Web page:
... A research through design approach explicitly attempts to integrate tacit knowledge from design practice into design research (Frayling, 1993). As a practice-driven approach, it has been used commonly to develop service design processes (e.g., Clatworthy, 2011). ...
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Historically, social structures such as norms, rules, roles, and beliefs have represented externalities in service design. However, a view of service as a multi-actor value cocreation process, guided by institutionalized social structures, brings them to the fore as central service design materials. With the current article, we seek to extend understanding of social structures as service design materials and build knowledge regarding how to integrate these materials in service design processes. Drawing from institutional theory, we elaborate on the materiality of social structures and propose a conceptual framework that highlights their invisibility and duality, as well as their composition of multiple institutional pillars. Then with a research through design approach, we build on this conceptual framework to develop a practical process for exposing and working with social structures as service design materials.
... Due to the fact that the first approach explicitly puts influencing factors such as social or cultural conditions, political, legal and ethical framings or technological developments (which have apparently always informed and predisposed design projects) in the centre and turns towards respective established research disciplines, their knowledge sets and outputs, it sidelines the act of designing as such. The second approach, which has become known as "research through [or: by] design" (Frayling 1993) is often equally problematic as it frequently creates an unholy alliance between modes of text production, which are imported from the humanities and conventional design practice producing overcomplicated curatorial texts along with rather undistinguished design proposals. ...
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Based on an ethnographic study on studio teaching at five leading European architecture schools, the paper at hand identifies three repeatedly occurring deficiencies (as well as one related problem) in the teaching of architectural design. Drawing on empirical data, the paper describes how ‘epistemic positions’ are shifted without reflection, that serious efforts at translating tacit into propositional knowledge are (too) scarce, and how procedures are not rigorously linked to the respective objects of study. In addition to tackling these three deficiencies, the paper calls for developing corresponding ways of critique assessment that reflect the aspired improvements.
... In order to identify the narrative themes, a qualitative content analysis was conducted on 22 research cases that had employed SD to gain design insight on human-AI interaction. As such, this research is positioned as "research into" SD by studying cases of "research through" (Frayling, 1993) SD. The analysis yielded five narrative themes, which carried socio-technical issues associated specifically with AI, supported the imagination of alternative human-AI interaction, and stimulated discussions on the design of AI and its social implications. ...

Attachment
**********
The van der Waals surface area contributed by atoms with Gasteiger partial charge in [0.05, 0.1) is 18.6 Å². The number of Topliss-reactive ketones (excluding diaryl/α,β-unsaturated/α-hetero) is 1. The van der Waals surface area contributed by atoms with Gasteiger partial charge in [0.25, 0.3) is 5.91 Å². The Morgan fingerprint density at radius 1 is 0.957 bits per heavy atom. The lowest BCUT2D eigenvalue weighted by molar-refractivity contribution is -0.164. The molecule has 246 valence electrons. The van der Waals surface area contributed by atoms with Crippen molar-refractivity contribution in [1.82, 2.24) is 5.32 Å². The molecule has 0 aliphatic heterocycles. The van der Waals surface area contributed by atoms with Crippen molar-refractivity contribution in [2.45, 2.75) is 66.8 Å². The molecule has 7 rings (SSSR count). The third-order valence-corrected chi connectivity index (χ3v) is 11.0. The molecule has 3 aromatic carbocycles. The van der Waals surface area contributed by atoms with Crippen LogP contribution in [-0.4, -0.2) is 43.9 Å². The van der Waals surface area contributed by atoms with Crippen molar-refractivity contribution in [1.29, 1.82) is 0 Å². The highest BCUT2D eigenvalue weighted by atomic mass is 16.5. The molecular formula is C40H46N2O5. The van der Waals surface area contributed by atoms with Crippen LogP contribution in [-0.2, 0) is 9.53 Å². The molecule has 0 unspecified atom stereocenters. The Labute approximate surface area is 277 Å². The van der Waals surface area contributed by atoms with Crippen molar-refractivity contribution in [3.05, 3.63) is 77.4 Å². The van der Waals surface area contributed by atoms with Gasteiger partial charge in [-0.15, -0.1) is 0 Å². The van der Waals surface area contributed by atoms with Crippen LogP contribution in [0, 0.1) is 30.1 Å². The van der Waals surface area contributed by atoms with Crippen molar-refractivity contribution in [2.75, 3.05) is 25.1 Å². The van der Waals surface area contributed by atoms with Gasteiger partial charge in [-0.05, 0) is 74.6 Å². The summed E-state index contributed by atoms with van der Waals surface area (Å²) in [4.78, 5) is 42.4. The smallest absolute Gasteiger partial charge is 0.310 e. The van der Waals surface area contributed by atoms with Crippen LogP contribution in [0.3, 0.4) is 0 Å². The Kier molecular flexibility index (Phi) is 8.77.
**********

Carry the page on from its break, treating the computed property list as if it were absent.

... These three domains define the knowledge base of the MA Design program and demarcate the boundaries for scaling and growing the research capacity of the Faculty's School of Design Communication. Building upon Frayling's (1993) definition of research into, through and for art and design, Table 4 presents the pedagogical rubric that frames the program's philosophy of design research. Research in falls within the disciplinary boundaries of design, where the theoretical perspectives are rooted within design history and practice. ...
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Design has embedded itself as part of the everyday through perspectives of professional practice, cultural identity, technological advancement and economic forces. The very nature of design, driven by a need for newness and change, poses challenges affecting its disciplinary foundations. As a field of study, the future paradigm of design education should rely less on controlled boundaries of theory and practice but explore new modes of inquiry to impact different applications and outcomes. Design plays a central role within the context of rapid change, defining new discourses on design education for creative placemaking and cultural production. Through the introduction of mapping as a research tool, this paper advocates for a significant change in the design education agenda to address how future designers can critically embark on new research inquiries pertinent to the creative landscape. This research examines and outlines existing understandings of design that are limited by traditional specialisms and proposes future directions for design research and pedagogy. Through a discussion of the disciplinary divide of design, its relevant knowledge and cultural considerations, this paper explores gigamapping as a pedagogical approach that generates visual expressions and articulations. The thinking and reflective practice of mapping is presented as an exploratory and conversational tool for interdisciplinary design research and practice, functioning as a creative site to challenge the epistemological foundations of design and developing forms of visual knowing.